Banks plunge into fresh crisis 

Source: Banks plunge into fresh crisis – The Zimbabwe Independent February 15, 2019


Ubiquity of mobile money whilst growing discomfort with cash queues will see more customers sign up for mobile financial services.

Nyasha Chingono/Tinashe Kairiza

THE Reserve Bank of Zimbabwe (RBZ) shot down an urgent request by commercial banks to raise interest rates and transaction charges at a crisis meeting held in Harare last week, arguing the move would trigger inflationary pressures, the Zimbabwe Independent can report.

In the face of rapidly rising costs after bank workers demanded and won a 42% hardship allowance to cushion them from the spiralling cost of living, the banking sector approached the central bank for permission to increase fees.

Some banks have backdated allowances to January after the Zimbabwe Banks and Allied Workers’ Union (Zibawu) threatened to withdraw labour, citing biting economic pressures.

Prompted by concern that the 42% wage increase would eat into banks’ static earnings, the financial institutions called an urgent meeting with the central bank.

Banks’ income emanates from core lending activities and other non-funded sources such as fees and commissions.

Sources close to the developments say the RBZ was firm in its stance and shot down the proposal from banks to increase fees and interest rates, noting that such a move would
result in spiralling inflation, currently hovering above 40%.

Although the central bank is yet to give monetary policy direction on interest rates, exchange rate and the currency crisis, judging by its decision on banks’ requests, interest rates may remain flat.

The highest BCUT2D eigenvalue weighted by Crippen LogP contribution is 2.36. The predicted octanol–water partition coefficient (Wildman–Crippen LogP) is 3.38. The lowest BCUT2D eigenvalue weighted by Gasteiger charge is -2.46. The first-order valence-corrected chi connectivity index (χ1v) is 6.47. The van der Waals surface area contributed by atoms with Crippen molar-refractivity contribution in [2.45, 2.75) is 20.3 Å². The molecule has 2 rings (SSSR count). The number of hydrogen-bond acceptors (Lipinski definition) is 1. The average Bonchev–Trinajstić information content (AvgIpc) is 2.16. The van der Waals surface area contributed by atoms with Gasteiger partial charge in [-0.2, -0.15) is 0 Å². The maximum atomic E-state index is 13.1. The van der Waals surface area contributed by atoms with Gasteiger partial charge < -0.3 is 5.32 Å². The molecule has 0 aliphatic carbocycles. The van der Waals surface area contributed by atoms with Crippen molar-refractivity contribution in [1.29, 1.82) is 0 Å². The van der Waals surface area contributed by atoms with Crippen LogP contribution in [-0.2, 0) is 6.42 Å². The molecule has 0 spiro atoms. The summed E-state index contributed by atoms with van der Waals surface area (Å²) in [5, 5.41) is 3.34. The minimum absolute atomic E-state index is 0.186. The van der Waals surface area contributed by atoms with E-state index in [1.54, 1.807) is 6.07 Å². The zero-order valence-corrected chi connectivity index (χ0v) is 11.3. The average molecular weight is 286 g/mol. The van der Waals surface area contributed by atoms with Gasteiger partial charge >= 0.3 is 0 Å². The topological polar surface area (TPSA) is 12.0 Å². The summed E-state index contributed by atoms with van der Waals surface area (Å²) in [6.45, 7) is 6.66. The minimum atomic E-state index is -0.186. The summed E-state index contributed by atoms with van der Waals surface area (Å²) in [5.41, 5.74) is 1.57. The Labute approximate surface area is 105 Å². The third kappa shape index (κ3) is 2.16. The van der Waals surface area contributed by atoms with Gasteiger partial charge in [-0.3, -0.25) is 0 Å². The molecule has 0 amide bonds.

Central banks tend to tweak interest rates and other monetary policy tools to achieve various economic objectives.

The RBZ in March 2017 capped key interest rates at 18%, set mortgages at 12% and lowered charges on electronic transactions, a key source of income.

Productive loans attract 12% interest per annum. The static interest comes against a background of a rising rate of annual inflation, currently officially computed at 42% although leading economist Steve Hanke says it is way above 230% that had eroded purchasing power.

Bankers fear the failure to tame inflation could threaten the viability of the financial services sector.

Inflation is mostly being fuelled by the weakening of the bond note against the United States dollar that has seen retailers adjusting prices in line with the parallel market rate.

The central bank created a huge stock of electronic money, issued Treasury Bills and other instruments, clocked up massive domestic and foreign debt and ran a current account deficit, resulting in the weakening of the bond note.

In light of rising costs, banks felt they could cushion themselves by addressing income lines in the volatile economic environment.

Although Bankers’ Association of Zimbabwe (BAZ) president Webster Rusere denied that banks had requested an interest rate increase and a hike in charges, highly placed sources in the banking sector maintain a request was indeed made.

“The RBZ’s position is that it was not advisable for banks to hike charges and interest rates. The RBZ was of the view that inflation would be kept under control. The idea was to keep interest rates and charges at current levels, although the position is subject to review,” a senior banker told the Independent this week.

While the proposal was not approved, bankers insisted that they would continue to lobby the central bank to increase bank charges, the sources added.

Another banker said: “Obviously it will put pressure on the banks. Interest rates have to go up. There is a bit of a squeeze. Remember banks are holding on to Treasury Bills which are fixed-income instruments, so banks have to take losses.”

Banks are hoping the RBZ will review its position on the interest rates cap and bank charges.

“Generally, charges and rates are capped yet inflation is going up. So it is going to be a challenge for most banks to remain profitable. We therefore implore the central government to look into a possible review in the upcoming Monetary Policy Statement,” the banker said.

Central bank chief John Mangudya said he had not received any formal proposal from the banks.

“We have not seen any form of proposal from the banks. I would welcome any bank which wrote to us to present that proposal,” Mangudya told the Independent yesterday.